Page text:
So, all of this was to get us back here. If you accept that JARVIS is doing almost all the work, and Tony is an onboard manager, then it excuses almost all of the excesses of the interface.

  1. Distracting 3D, transparent, motion graphics of the tower? Not a problem. Tony is a manager, and wants to know that the project is continuing apace.
  2. Random-width rule line around the video? Meh, it’s more distracting visual interest.
  3. “AUDIO ANAL YSIS” (kerning, people!) waveform that visually marks whether there is audio he could hear anyway? Hey, it looks futuristic.
  4. The fact that the video stays bright and persistent in his vision when he’s a) not looking it and b) piloting a weaponized environmental suit through New York City? Not an issue because JARVIS is handling the flying.
  5. That is has no apparent controls for literally anything (pause/play, end call, volume, brightness)? Not a problem, JARVIS will get it right most of the time, and will correct anything at a word from Tony.
  6. That the suit could have flown itself to the pipe, handled the welding, and pipe-cuffing itself, freeing Tony to continue Tony Starking back in his office? It’s because he’s a megalomaniac and can’t not.

If JARVIS were not handling everything, and this a placebo interface, well, I can think of at least 6 problems.


The first computer interface we see in the film occurs at 3:55. It’s an interface for housing and monitoring the tesseract, a cube that is described in the film as “an energy source” that S.H.I.E.L.D. plans to use to “harness energy from space.” We join the cube after it has unexpectedly and erratically begun to throw off low levels of gamma radiation.

The harnessing interface consists of a housing, a dais at the end of a runway, and a monitoring screen.


Fury walks past the dais they erected just because.

The housing & dais

The harness consists of a large circular housing that holds the cube and exposes one face of it towards a long runway that ends in a dais. Diegetically this is meant to be read more as engineering than interface, but it does raise questions. For instance, if they didn’t already know it was going to teleport someone here, why was there a dais there at all, at that exact distance, with stairs leading up to it? How’s that harnessing energy? Wouldn’t you expect a battery at the far end? If they did expect a person as it seems they did, then the whole destroying swaths of New York City thing might have been avoided if the runway had ended instead in the Hulk-holding cage that we see later in the film. So…you know…a considerable flaw in their unknown-passenger teleportation landing strip design. Anyhoo, the housing is also notable for keeping part of the cube visible to users near it, and holding it at a particular orientation, which plays into the other component of the harness—the monitor.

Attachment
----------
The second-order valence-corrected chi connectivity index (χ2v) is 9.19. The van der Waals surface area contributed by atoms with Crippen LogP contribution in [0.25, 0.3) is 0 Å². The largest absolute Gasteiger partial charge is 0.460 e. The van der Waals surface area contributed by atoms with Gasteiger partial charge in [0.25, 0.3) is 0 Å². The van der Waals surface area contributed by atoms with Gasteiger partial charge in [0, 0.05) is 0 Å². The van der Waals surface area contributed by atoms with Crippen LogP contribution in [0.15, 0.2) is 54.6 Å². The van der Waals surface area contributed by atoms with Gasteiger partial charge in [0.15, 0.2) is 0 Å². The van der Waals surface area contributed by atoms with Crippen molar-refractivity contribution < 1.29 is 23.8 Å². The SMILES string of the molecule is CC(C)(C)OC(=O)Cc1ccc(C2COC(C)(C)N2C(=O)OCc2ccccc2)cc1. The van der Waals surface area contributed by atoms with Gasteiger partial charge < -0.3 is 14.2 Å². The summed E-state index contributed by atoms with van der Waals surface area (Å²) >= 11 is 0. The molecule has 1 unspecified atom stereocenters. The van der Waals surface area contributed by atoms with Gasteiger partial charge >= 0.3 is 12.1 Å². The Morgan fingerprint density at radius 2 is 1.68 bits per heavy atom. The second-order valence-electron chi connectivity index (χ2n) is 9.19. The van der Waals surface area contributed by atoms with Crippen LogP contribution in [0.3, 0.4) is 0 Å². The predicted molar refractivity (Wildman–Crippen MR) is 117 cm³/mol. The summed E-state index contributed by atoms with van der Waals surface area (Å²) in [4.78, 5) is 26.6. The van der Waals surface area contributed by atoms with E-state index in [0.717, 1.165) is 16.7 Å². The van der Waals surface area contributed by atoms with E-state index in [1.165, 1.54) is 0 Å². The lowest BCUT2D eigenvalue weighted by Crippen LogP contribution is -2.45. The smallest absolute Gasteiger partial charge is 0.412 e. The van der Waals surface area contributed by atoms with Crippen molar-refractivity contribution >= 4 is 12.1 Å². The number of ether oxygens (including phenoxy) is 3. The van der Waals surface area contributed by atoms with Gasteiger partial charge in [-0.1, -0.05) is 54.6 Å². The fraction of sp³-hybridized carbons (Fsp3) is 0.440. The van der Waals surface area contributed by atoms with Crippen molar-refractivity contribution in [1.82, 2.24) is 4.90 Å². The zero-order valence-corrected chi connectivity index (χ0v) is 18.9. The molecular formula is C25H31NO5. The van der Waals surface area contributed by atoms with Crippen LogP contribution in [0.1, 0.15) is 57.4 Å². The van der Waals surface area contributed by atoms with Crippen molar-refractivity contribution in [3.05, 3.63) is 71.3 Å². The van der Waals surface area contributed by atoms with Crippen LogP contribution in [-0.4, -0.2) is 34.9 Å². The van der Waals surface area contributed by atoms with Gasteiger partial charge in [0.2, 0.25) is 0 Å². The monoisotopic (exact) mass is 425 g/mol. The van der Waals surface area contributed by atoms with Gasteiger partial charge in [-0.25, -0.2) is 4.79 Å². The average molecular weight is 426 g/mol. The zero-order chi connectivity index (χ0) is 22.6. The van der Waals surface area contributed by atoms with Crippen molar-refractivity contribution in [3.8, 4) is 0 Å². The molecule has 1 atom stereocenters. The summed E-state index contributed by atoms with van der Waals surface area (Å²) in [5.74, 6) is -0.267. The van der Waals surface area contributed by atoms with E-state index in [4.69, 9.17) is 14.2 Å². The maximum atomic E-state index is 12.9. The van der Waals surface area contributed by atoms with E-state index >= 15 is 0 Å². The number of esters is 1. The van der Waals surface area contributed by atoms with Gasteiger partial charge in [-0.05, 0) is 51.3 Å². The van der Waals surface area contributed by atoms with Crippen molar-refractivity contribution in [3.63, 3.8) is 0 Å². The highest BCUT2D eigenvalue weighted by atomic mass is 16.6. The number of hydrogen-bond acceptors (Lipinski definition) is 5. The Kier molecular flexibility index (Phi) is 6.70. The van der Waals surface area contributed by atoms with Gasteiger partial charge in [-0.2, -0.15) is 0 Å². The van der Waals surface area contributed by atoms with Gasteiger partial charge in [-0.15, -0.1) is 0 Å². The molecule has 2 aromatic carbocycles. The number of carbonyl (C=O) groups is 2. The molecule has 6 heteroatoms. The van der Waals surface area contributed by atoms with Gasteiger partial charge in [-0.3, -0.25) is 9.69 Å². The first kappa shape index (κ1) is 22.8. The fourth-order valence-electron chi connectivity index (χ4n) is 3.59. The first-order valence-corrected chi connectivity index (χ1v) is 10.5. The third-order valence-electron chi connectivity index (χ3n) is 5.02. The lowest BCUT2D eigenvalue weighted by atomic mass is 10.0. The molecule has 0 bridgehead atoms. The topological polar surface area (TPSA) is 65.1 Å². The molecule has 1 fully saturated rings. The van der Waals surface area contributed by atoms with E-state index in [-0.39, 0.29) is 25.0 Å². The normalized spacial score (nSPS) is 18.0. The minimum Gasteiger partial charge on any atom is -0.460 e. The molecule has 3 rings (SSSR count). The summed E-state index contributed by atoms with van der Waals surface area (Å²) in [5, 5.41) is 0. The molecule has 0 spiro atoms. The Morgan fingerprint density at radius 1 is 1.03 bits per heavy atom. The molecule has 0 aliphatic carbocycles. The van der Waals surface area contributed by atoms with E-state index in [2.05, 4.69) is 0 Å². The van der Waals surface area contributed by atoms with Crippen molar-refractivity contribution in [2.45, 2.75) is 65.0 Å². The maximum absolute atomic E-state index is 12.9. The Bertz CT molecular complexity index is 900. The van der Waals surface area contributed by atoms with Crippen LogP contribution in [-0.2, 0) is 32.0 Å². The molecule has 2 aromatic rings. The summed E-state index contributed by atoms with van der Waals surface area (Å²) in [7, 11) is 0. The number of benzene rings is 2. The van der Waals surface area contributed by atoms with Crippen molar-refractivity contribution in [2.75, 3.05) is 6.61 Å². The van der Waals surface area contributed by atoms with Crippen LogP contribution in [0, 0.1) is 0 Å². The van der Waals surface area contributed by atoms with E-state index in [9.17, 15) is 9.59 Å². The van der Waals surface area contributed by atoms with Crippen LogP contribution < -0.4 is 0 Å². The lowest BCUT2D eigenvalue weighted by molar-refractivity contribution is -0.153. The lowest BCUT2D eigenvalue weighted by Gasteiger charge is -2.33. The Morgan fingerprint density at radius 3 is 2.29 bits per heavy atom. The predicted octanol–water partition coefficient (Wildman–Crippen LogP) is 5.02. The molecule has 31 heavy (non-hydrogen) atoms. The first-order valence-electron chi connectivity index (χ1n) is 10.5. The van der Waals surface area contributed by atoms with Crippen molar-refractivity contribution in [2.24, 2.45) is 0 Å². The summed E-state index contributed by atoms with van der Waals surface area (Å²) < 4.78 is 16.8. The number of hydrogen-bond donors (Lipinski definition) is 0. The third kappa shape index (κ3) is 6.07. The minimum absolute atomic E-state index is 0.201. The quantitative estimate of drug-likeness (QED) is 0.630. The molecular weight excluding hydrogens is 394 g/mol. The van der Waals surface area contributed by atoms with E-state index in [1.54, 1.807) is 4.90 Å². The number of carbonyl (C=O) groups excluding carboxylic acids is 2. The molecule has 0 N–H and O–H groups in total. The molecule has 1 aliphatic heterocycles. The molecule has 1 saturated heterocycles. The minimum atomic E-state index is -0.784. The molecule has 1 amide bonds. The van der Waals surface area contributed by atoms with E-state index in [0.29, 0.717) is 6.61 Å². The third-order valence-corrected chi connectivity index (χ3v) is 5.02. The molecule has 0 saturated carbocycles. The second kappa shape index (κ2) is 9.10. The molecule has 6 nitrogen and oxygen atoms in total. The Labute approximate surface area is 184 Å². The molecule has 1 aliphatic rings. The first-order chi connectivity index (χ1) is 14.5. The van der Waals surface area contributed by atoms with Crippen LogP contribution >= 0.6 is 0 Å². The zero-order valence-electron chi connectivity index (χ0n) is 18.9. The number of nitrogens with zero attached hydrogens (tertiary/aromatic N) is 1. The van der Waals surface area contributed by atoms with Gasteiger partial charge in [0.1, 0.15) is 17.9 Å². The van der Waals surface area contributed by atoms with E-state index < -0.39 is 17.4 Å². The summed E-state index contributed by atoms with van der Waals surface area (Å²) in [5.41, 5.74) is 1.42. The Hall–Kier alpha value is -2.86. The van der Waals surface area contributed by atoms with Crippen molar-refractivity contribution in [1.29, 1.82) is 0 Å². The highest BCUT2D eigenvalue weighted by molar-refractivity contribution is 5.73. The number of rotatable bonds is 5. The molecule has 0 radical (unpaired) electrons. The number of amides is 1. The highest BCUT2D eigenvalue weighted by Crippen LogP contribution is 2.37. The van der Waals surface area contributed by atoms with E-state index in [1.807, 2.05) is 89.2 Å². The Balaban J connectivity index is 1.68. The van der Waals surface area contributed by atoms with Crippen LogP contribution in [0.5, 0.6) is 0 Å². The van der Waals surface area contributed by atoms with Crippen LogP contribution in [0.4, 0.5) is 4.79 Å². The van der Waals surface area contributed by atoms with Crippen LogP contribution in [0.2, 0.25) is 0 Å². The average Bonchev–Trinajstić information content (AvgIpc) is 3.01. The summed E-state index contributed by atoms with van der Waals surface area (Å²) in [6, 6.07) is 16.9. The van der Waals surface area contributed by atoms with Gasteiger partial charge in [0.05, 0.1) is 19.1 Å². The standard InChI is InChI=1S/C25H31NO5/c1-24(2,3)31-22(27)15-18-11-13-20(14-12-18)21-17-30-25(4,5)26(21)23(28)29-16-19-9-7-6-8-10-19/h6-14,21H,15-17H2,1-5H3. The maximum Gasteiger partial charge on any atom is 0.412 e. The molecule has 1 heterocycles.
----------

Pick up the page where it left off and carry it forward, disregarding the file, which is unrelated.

Avengers-cubemonitoring-03 Continue reading

Sleep Pod—Wake Up Countdown

On each of the sleep pods in which the Odyssey crew sleep, there is a display for monitoring the health of the sleeper. It includes some biometric charts, measurements, a body location indicator, and a countdown timer. This post focuses on that timer.

To show the remaining time of until waking Julia, the pod’s display prompts a countdown that shows hours, minutes and seconds. It shows in red the final seconds while also beeping for every second. It pops-up over the monitoring interface.


Julia’s timer reaches 0:00:01.

The thing with pop-ups

We all know how it goes with pop-ups—pop-ups are bad and you should feel bad for using them. Well, in this case it could actually be not that bad.

The viewer

Although the sleep pod display’s main function is to show biometric data of the sleeper, the system prompts a popup to show the remaining time until the sleeper wakes up. And while the display has some degree of redundancy to show the data—i.e. heart rate in graphics and numbers— the design of the countdown brings two downsides for the viewer.

  1. Position: it’s placed right in the middle of the screen.
  2. Size: it’s roughly a quarter of the whole size of the display

Between the two, it partially covers both the pulse graphics and the numbers, which can be vital, i.e. life threatening—information of use to the viewer. Continue reading

Remote Monitoring

The Prometheus spacesuits feature an outward-facing camera on the chest, which broadcasts its feed back to the ship, where the video it overlaid with the current wearer’s name, and inscrutable iconographic and numerical data along the periphery. The suit also has biometric sensors, continuously sending it’s wearer’s vital signs back to the ship. On the monitoring screen, a waveform in the lower left appears is similar to a EKG, but is far too smooth and regular to be an actual one. It is more like an EKG icon. We only see it change shape or position along its bounding box once, to register that Weyland has died, when it turns to a flat line. This supports its being iconic rather than literal.


In addition to the iconic EKG, a red selection rectangle regularly changes across a list in the upper left hand corner of the monitor screens. One of three cyan numbers near the top occasionally changes. Otherwise the peripheral data on these monitoring screens does not change throughout the movie, making it difficult to evaluate its suitability.